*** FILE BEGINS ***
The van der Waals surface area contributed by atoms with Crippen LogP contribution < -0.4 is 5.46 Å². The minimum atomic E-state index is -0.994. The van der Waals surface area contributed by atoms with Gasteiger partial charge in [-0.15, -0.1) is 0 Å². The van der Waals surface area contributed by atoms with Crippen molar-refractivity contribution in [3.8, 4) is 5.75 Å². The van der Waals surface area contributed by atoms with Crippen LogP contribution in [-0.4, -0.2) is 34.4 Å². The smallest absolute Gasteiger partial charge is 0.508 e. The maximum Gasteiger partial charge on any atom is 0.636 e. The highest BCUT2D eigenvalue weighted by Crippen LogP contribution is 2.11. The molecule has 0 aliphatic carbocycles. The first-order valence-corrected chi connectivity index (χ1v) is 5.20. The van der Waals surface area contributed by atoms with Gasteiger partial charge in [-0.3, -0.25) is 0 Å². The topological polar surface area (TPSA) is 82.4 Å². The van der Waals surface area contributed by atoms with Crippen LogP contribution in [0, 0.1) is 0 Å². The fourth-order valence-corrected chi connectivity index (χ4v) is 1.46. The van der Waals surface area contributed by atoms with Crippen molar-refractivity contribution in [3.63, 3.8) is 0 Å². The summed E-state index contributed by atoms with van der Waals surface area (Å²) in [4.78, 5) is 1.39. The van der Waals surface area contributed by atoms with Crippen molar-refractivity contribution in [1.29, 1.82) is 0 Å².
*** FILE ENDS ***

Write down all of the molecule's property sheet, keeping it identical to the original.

The van der Waals surface area contributed by atoms with Crippen LogP contribution < -0.4 is 5.46 Å². The minimum atomic E-state index is -0.994. The van der Waals surface area contributed by atoms with Gasteiger partial charge in [-0.15, -0.1) is 0 Å². The van der Waals surface area contributed by atoms with Crippen molar-refractivity contribution in [3.8, 4) is 5.75 Å². The van der Waals surface area contributed by atoms with Crippen LogP contribution in [-0.4, -0.2) is 34.4 Å². The smallest absolute Gasteiger partial charge is 0.508 e. The maximum Gasteiger partial charge on any atom is 0.636 e. The highest BCUT2D eigenvalue weighted by Crippen LogP contribution is 2.11. The molecule has 0 aliphatic carbocycles. The first-order valence-corrected chi connectivity index (χ1v) is 5.20. The van der Waals surface area contributed by atoms with Gasteiger partial charge in [-0.3, -0.25) is 0 Å². The topological polar surface area (TPSA) is 82.4 Å². The van der Waals surface area contributed by atoms with Crippen LogP contribution in [0, 0.1) is 0 Å². The fourth-order valence-corrected chi connectivity index (χ4v) is 1.46. The van der Waals surface area contributed by atoms with Crippen molar-refractivity contribution in [3.63, 3.8) is 0 Å². The summed E-state index contributed by atoms with van der Waals surface area (Å²) in [4.78, 5) is 1.39. The van der Waals surface area contributed by atoms with Crippen molar-refractivity contribution in [1.29, 1.82) is 0 Å².